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Ballad Health ICU nurse Emily Egan works with a patient in the COVID-19 unit at Holston Valley Medical Center in 2020. Ballad officials say a shortage of health care workers that already existed has been worsened by the pandemic.

Even as the wave of COVID-19 cases in the region due to the delta variant of the virus begins to subside, Ballad Health facilities are still struggling with staffing shortages.

It’s an issue Ballad was struggling with even before the COVID-19 pandemic.

According to Ballad Health, the United States was facing a looming nursing shortage, with a projected 1.2 million new registered nurses needed in the country by 2030.

This shortage was already beginning to become evident before the COVID-19 pandemic shined a spotlight on the issue.

Ballad says the shortage pre-pandemic was caused by a large portion of the U.S. population being over the age of 65 due to aging Baby Boomers, people born between 1946 and 1964.

The growing number of senior citizens require more health care services. Seniors are also living longer as health care improves and becomes more accessible, requiring medical services for longer periods of time during their longer life.

The large population of aging Baby Boomers has also led to a significant portion of the nursing workforce being at or near retirement age, according to Ballad. As these older nurses retire, hospital systems are finding it difficult to replace them.

Ballad also says that career options for nurses have changed over the years. In the past, working in hospital inpatient units was the only main career path for registered nurses. That is no longer the case. Nurses can now seek opportunities in physician offices, private companies, schools and other organizations. These jobs tend to be less stressful than hospital environments, and they often do not require night, weekend or holiday hours. Ballad says that makes those jobs more appealing for nurses with families.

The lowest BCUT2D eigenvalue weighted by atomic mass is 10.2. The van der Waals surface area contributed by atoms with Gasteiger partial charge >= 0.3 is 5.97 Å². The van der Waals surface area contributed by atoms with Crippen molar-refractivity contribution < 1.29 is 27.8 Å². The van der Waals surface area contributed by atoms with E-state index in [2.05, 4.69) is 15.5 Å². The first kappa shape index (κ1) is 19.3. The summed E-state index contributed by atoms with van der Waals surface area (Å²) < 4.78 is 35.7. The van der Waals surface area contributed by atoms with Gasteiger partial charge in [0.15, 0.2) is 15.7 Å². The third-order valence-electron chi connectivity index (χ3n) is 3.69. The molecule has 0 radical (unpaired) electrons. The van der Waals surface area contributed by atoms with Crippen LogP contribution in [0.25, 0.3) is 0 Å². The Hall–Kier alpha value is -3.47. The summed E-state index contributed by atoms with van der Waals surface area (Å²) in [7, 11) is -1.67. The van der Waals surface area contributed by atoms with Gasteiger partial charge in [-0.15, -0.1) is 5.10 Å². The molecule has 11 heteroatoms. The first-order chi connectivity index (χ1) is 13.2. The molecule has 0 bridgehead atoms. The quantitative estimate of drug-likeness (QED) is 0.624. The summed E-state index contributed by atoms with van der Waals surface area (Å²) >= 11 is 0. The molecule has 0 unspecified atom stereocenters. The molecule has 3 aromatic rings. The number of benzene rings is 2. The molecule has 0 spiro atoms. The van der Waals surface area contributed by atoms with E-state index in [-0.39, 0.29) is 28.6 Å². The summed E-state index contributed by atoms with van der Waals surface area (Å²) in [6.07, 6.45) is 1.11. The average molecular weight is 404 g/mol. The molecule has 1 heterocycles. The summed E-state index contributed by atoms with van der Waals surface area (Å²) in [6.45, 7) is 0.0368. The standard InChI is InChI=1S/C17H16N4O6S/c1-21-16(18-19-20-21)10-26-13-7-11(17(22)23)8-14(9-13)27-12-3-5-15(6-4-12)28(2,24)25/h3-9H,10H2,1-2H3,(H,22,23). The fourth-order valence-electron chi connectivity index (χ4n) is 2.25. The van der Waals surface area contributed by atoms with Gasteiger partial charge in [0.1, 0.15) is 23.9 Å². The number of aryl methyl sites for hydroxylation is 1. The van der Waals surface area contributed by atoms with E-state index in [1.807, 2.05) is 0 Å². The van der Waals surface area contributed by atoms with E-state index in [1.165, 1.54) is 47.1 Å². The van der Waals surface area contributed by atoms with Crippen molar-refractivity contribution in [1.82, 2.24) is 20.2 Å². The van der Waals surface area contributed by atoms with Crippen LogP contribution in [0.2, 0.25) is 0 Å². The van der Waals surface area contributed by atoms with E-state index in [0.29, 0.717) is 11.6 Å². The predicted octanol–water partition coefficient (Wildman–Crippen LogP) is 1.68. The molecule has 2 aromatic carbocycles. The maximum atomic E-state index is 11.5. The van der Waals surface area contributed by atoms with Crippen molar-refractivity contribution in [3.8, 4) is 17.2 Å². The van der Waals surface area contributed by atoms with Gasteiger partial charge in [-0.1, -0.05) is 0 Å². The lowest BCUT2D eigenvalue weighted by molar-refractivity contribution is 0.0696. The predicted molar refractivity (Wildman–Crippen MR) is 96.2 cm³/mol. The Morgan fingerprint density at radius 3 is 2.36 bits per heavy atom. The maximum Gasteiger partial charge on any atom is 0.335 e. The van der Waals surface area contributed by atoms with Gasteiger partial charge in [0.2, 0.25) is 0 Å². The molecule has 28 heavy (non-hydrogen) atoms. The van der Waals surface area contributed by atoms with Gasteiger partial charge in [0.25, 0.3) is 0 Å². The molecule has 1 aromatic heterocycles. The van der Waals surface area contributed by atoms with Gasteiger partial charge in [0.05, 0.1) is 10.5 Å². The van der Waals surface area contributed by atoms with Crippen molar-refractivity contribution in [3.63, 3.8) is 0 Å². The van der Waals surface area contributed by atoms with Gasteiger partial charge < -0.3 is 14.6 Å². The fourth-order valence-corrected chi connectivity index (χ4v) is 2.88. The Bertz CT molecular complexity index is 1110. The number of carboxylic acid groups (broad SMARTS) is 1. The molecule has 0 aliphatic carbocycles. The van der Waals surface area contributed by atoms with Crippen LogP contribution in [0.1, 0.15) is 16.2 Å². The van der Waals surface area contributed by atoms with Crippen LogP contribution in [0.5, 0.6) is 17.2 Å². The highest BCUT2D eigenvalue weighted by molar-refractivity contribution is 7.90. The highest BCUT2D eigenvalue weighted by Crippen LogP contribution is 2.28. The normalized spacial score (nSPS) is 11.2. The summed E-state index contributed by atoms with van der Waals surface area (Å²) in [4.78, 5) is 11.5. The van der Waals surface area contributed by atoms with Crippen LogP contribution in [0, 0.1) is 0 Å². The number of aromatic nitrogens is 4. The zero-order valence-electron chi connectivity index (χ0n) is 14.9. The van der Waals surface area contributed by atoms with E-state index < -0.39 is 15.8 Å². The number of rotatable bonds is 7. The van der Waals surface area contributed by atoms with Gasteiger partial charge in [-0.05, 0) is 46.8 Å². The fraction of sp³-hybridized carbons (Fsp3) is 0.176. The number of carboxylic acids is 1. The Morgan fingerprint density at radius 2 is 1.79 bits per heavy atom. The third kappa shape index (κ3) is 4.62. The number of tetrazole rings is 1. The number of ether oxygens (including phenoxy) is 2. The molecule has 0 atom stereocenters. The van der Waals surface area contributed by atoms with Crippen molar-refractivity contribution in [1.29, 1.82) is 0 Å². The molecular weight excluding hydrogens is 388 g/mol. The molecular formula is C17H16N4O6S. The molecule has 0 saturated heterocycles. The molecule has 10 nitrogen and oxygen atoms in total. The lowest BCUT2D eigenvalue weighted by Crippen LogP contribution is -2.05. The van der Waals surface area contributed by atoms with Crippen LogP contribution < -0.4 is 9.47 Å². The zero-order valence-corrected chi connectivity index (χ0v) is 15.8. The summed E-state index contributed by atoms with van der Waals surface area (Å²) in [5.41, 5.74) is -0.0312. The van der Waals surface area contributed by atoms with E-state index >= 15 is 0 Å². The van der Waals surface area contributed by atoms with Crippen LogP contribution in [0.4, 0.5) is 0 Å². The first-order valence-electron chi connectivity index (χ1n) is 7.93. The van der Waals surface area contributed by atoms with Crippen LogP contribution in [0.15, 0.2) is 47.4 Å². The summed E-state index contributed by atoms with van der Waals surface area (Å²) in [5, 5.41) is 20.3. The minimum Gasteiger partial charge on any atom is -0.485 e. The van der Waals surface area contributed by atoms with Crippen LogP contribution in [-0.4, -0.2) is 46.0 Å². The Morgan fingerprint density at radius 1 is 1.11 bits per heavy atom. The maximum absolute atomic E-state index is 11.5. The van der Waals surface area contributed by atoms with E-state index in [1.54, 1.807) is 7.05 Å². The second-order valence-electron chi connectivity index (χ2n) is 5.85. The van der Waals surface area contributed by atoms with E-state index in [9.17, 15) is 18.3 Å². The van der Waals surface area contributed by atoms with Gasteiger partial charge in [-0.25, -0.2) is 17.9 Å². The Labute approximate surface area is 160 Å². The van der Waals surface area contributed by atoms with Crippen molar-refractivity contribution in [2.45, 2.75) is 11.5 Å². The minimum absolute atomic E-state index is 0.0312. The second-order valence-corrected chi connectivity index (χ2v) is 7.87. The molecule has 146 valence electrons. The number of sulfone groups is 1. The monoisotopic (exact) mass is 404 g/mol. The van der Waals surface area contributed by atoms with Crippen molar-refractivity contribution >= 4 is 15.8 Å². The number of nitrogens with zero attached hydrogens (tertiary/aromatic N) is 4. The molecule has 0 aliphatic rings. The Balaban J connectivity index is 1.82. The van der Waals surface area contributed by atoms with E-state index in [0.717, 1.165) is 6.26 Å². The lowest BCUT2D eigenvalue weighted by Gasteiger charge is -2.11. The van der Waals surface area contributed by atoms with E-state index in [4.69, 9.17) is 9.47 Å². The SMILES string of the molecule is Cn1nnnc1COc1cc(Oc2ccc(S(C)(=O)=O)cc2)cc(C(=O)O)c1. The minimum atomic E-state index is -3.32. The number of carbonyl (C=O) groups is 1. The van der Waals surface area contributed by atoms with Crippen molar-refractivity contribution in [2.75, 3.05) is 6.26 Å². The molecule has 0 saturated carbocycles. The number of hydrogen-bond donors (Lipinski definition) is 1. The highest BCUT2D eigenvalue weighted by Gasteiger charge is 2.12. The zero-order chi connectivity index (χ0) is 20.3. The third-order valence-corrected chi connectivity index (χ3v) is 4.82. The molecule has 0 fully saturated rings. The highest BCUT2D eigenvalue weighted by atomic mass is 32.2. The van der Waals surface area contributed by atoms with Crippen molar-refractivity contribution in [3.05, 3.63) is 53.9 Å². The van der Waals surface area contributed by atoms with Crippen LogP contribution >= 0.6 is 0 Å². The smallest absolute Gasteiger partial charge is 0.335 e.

With hospitals already facing these challenges, the COVID-19 pandemic exacerbated the shortage and accelerated the need for more nurses.

Two years ago, before the pandemic, Ballad Health had approximately 350 licensed nursing positions vacant.

One year ago, in the midst of the pandemic, the system had around 475 licensed nursing job openings.

As of this month, for its current patient volume, Ballad Health has a deficit of about 600 licensed nurses.

According to Ballad, the COVID-19 pandemic has led to frontline clinicians being constantly barraged with surges of COVID-19 patients. The instability and stress led many employees to become burned out and leave their nursing positions.

Ballad says that during the winter COVID-19 surge from December 2020 to February 2021, its nursing staff was shorthanded but fairly stable. Most hospital needs were being covered. However, as 2021 went on and the delta variant drove a surge of COVID-19 hospitalizations beginning in July, Ballad began to lose nurses who did not want to work at bedsides anymore. At one point during the delta surge, Ballad saw four or five nurse resignations per week.

Trying to keep nurses on staff, Ballad has paid out $11.4 million in COVID-19-related pay incentives. Ballad has also invested about $18.1 million in pay adjustments for its health care workers.